EAST RUTHERFORD, N.J. -- The Washington Capitals were sweating a lot last night, but it was a cold sweat.
The New Jersey Devils ran over them like a Mack Truck.
It goes in the books as New Jersey 6, Washington 4. But, really, it wasn't that competitive.
"We're like a deer caught in the headlights," said Capitals forward Alan May. "We'd score, get back in it and let up just a little and they'd jump all over us."
Washington could neither control the puck nor defend its goal through much of the game at the Meadowlands Arena.
The Capitals are 0-3, having allowed 18 goals. Atlantic Division rival New Jersey is 3-0.
And Washington coach Terry Murray, who had hoped to avoid the slow start the Capitals endured last season, had no good words to say last night.
"The lack of discipline, the lack of showing some respect for each other as teammates, the execution in just some fundamental areas of the game, again are very, very costly," Murray said.
"Until we learn the lesson, especially on the penalty side, on the retaliation and the discipline, it puts too much pressure on everyone and nothing good is going to happen," he said.
It didn't take long for New Jersey to take charge and delight its crowd of 12,365.
About halfway through the first period, the Devils' Scott Stevens pushed Capitals defenseman Craig Berube toward the boards and then unceremoniously tossed him off the ice and onto the Washington bench.
He didn't get a penalty, but the Capitals' Al Iafrate did less than a minute later and New Jersey made the most of it.
When Washington defenseman Kevin Hatcher tried to clear the puck, Stevens picked it off and Corey Millen skated in on Capitals goalie Don Beaupre for the goal.
It was the first of many moments when Beaupre must have felt as if he were the target in a shooting gallery.
"I think everyone has to look at their play right now," said Beaupre. "Individually we have to step it up a notch. But this is not the time to point fingers.
"It's way too early for something like that," he said. "It's just our overall intensity level isn't as high as it needs to be team-wise, and that results in individual mistakes."
The Devils had the Capitals on their knees and sprawling over the ice, trying to make plays.
Twice during the first period, team captain Kevin Hatcher tried to pass the puck across center ice, only to have it picked off.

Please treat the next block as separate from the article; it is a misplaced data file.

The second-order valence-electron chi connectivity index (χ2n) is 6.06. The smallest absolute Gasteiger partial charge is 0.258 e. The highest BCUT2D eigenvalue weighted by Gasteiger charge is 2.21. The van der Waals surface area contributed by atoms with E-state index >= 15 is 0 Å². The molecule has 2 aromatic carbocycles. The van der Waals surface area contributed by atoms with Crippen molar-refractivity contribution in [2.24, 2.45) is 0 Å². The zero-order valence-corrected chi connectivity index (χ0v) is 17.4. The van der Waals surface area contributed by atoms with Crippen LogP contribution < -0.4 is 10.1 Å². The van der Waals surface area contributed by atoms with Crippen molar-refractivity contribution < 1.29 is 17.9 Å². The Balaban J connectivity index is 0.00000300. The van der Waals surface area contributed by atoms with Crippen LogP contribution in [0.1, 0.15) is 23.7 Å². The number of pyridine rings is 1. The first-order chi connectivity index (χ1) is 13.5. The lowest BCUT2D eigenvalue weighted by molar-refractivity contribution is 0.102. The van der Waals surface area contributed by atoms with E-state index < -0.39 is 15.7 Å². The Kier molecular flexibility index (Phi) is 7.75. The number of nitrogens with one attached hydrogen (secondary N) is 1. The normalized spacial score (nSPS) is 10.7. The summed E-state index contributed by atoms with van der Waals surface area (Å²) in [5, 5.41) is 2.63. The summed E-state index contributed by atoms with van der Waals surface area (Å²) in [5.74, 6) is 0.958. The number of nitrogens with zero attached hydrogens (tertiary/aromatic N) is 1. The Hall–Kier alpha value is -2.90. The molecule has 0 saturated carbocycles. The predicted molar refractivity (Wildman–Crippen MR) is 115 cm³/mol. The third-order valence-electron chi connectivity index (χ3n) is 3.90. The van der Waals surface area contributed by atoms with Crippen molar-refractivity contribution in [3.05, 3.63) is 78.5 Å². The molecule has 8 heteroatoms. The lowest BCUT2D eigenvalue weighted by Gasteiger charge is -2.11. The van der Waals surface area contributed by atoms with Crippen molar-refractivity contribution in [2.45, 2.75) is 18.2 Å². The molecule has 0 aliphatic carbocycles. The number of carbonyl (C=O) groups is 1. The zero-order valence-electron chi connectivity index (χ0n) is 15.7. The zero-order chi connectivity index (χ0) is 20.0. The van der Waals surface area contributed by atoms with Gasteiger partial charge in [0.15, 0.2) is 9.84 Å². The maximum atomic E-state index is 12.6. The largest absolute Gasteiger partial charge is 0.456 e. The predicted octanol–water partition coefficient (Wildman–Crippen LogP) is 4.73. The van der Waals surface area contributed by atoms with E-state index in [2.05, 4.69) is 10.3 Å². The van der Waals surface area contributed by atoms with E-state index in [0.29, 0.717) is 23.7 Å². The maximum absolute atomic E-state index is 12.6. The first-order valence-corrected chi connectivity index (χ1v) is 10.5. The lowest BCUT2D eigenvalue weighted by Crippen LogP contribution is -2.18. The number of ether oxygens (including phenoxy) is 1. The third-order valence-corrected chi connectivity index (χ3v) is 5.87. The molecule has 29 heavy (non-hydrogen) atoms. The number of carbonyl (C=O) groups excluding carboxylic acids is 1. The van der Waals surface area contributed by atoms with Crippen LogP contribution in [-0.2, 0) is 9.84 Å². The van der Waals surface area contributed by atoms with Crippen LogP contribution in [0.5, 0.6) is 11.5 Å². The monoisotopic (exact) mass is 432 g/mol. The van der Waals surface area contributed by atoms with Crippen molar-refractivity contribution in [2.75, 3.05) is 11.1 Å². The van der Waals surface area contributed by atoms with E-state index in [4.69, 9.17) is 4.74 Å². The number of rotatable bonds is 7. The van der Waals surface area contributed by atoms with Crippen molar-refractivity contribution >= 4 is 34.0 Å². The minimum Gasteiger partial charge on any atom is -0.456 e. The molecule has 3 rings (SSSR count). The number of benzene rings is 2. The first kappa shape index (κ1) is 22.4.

The second time, it was John MacLean who grabbed the puck at 18:26 and sent it up ice to Bobby Holik, who was ahead of all five Capitals on the breakaway. He skated in for an open shot on Beaupre, who got a piece of it, but not enough to stop it.
That made it 2-0 with 1:34 to play in the first. Claude Lemieux would make it 3-0 with New Jersey's second power-play goal, 47 seconds into the second period, and he'd score his 200th career goal and New Jersey's sixth of the night with 9:40 gone in the third.
Capitals Kelly Miller and Peter Bondra scored in the second period and Pat Elynuik scored on a power play in the third, but, as May said, every time the Capitals scored and took a breath, New Jersey was right back in their face with an answering score from Bernie Nicholls, Millen and Lemieux.
In the first two games, Washington gave up nearly 80 shots on goal. Last night, the Devils had 32, but most of those were at
point-blank range and Washington, which is leading the league in penalty minutes, put the Devils on the power play five times and they scored twice.
Beaupre was pulled for rookie Olie Kolzig at the start of the third period, after allowing five goals on 21 shots.
"When you're on the road, a goalie has to make every huge stop all the time," Murray said. "But our players in front of him didn't do enough to allow him to make those kinds of plays. I wanted to get him out of there so he could start refocusing for the next game."
The next game, tomorrow night in New York against the Rangers, can't come too soon for Washington.